Rain poured, so did hardy concertgoers for last day of Bumbershoot
Bumbershoot Monday at Seattle Center: Black Eyed Peas, Macklemore, Reel Grrls and the Seattle-Moscow Poster Show.
Seattle Times staff reporter
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The weather didn't let up during Bumbershoot weekend, but thousands still poured into Seattle Center for one of the city's signature events.
Many looked ready for all-terrain hiking rather than concert-going — decked out in waterproof jackets, boots and backpacks. These fans forked out $50 for a ticket each day, then lined up at food stands for cash-only treats from Russian dumplings to Thai noodles.
But the concertgoers, who weathered rain and the recession, did not equal the crowds of years past. Last year, tickets were about $10 a day cheaper. It was sunnier, too.
"This weekend's weather has had an impact on attendance, but to what extent we're still unsure," said Michele Scoleri, Bumbershoot executive and artistic director.
Last year, One Reel reported an estimate of 142,000 at Bumbershoot, down from about 150,000 in 2007.
Another reason for thinned-out crowds this year was the lineup: Although this year boasted the Black Eyed Peas, Yeah Yeah Yeahs and Modest Mouse, in previous years fans were spoiled with the likes of Kanye West, B.B. King and The Ramones.
Not to say that those who did come didn't enjoy the three-day fest. There was much merriment in the rain — spontaneous dance circles, creative costumes (gypsies, pimps and pea pods!) and the usual crowd surfing.
Artists prayed for sun — and during the Black Eyed Peas' performance Monday afternoon, the sound may have given out a couple of times, but the clouds did part during their set list of past and current hits like "My Humps," "Where Is the Love" and "Boom Boom Pow."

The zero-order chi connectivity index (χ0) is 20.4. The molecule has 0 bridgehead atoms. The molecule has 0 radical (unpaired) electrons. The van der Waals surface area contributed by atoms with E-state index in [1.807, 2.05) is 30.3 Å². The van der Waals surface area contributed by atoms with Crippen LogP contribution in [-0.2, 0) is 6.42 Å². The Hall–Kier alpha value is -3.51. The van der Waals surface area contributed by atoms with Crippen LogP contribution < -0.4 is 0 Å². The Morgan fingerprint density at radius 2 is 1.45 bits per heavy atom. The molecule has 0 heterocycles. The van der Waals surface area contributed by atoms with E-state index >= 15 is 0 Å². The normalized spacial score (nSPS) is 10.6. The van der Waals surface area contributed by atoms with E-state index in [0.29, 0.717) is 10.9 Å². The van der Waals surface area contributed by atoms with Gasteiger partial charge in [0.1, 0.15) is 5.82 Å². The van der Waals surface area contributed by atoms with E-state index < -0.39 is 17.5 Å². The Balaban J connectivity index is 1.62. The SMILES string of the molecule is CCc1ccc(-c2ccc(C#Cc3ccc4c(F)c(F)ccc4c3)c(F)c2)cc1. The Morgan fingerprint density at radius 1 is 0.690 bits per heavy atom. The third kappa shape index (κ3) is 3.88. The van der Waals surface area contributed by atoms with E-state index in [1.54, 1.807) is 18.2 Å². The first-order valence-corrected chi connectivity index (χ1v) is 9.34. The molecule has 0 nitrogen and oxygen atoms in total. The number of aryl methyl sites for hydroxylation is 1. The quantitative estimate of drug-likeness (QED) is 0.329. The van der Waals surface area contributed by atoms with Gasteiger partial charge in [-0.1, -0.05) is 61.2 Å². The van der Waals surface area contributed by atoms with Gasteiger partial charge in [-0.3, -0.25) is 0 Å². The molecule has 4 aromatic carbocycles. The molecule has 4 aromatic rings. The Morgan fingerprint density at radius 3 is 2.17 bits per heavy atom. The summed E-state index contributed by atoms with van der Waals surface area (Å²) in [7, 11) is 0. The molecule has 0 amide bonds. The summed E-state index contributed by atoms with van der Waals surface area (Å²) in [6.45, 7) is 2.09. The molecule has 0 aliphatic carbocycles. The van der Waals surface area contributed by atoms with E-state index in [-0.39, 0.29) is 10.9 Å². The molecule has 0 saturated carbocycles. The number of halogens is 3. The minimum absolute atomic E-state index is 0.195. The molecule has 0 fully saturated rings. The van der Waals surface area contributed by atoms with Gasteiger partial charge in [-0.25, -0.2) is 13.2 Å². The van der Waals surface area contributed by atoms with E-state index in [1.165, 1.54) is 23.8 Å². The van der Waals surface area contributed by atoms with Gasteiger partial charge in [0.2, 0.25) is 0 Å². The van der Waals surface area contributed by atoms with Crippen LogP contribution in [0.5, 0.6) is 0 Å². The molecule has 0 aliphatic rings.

And Monday's rain didn't deter Seattle rapper Macklemore, who rapped about "the beautiful day." He brought onstage other hip-hop locals, such as Grynch and Champagne Champagne.
"There's something amazing about the music that comes out of Seattle," Macklemore told fans, half of them holding umbrellas. "There's a lineage of history on this grass you're standing on."
Besides braving the elements outdoors, there was much to experience indoors.
Flatstock showcased the art behind the music — colorful band posters, buttons and T-shirts. An addition this year was the Seattle-Moscow Poster Show, with more than 70 posters bridging the musical ties between the two cities. The Gage Drawing Jam was also ongoing all three days, giving fans the opportunity to make their mark on Bumbershoot, with free art supplies and plenty of paper.
Another rain-free activity was the film festival, including lineups such as the Reel Grrls showcase, which featured the work of young Seattle female filmmakers.
All in all, the weather brought out the hardiest fans — who proved that nothing would keep them from their love of music, art and comedy.
Marian Liu: 206-464-3825 or firstname.lastname@example.org
Copyright © The Seattle Times Company
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